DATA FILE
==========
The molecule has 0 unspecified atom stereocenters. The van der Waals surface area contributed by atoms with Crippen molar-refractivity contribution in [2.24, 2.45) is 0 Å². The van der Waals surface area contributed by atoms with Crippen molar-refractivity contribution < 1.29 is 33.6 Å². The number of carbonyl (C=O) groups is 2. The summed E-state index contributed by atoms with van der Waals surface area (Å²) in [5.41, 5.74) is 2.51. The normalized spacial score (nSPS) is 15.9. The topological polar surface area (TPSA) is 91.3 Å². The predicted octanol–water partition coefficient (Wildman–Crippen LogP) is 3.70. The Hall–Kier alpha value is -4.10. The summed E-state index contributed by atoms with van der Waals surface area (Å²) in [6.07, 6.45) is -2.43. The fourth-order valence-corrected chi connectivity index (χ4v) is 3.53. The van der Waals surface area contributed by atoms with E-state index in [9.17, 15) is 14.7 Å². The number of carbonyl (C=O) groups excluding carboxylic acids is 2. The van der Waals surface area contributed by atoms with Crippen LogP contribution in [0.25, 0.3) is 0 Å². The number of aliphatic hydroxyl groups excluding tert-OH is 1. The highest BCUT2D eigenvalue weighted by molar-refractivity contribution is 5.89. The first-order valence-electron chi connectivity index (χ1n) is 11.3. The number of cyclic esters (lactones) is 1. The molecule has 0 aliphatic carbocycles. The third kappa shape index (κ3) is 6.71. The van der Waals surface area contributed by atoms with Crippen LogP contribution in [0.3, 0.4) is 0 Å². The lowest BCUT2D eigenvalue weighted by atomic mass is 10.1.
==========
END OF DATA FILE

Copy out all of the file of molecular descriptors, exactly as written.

The molecule has 0 unspecified atom stereocenters. The van der Waals surface area contributed by atoms with Crippen molar-refractivity contribution in [2.24, 2.45) is 0 Å². The van der Waals surface area contributed by atoms with Crippen molar-refractivity contribution < 1.29 is 33.6 Å². The number of carbonyl (C=O) groups is 2. The summed E-state index contributed by atoms with van der Waals surface area (Å²) in [5.41, 5.74) is 2.51. The normalized spacial score (nSPS) is 15.9. The topological polar surface area (TPSA) is 91.3 Å². The predicted octanol–water partition coefficient (Wildman–Crippen LogP) is 3.70. The Hall–Kier alpha value is -4.10. The summed E-state index contributed by atoms with van der Waals surface area (Å²) in [6.07, 6.45) is -2.43. The fourth-order valence-corrected chi connectivity index (χ4v) is 3.53. The van der Waals surface area contributed by atoms with E-state index in [9.17, 15) is 14.7 Å². The number of carbonyl (C=O) groups excluding carboxylic acids is 2. The van der Waals surface area contributed by atoms with Crippen LogP contribution in [0.25, 0.3) is 0 Å². The number of aliphatic hydroxyl groups excluding tert-OH is 1. The highest BCUT2D eigenvalue weighted by molar-refractivity contribution is 5.89. The first-order valence-electron chi connectivity index (χ1n) is 11.3. The number of cyclic esters (lactones) is 1. The molecule has 0 aliphatic carbocycles. The third kappa shape index (κ3) is 6.71. The van der Waals surface area contributed by atoms with Crippen LogP contribution in [0.3, 0.4) is 0 Å². The lowest BCUT2D eigenvalue weighted by atomic mass is 10.1.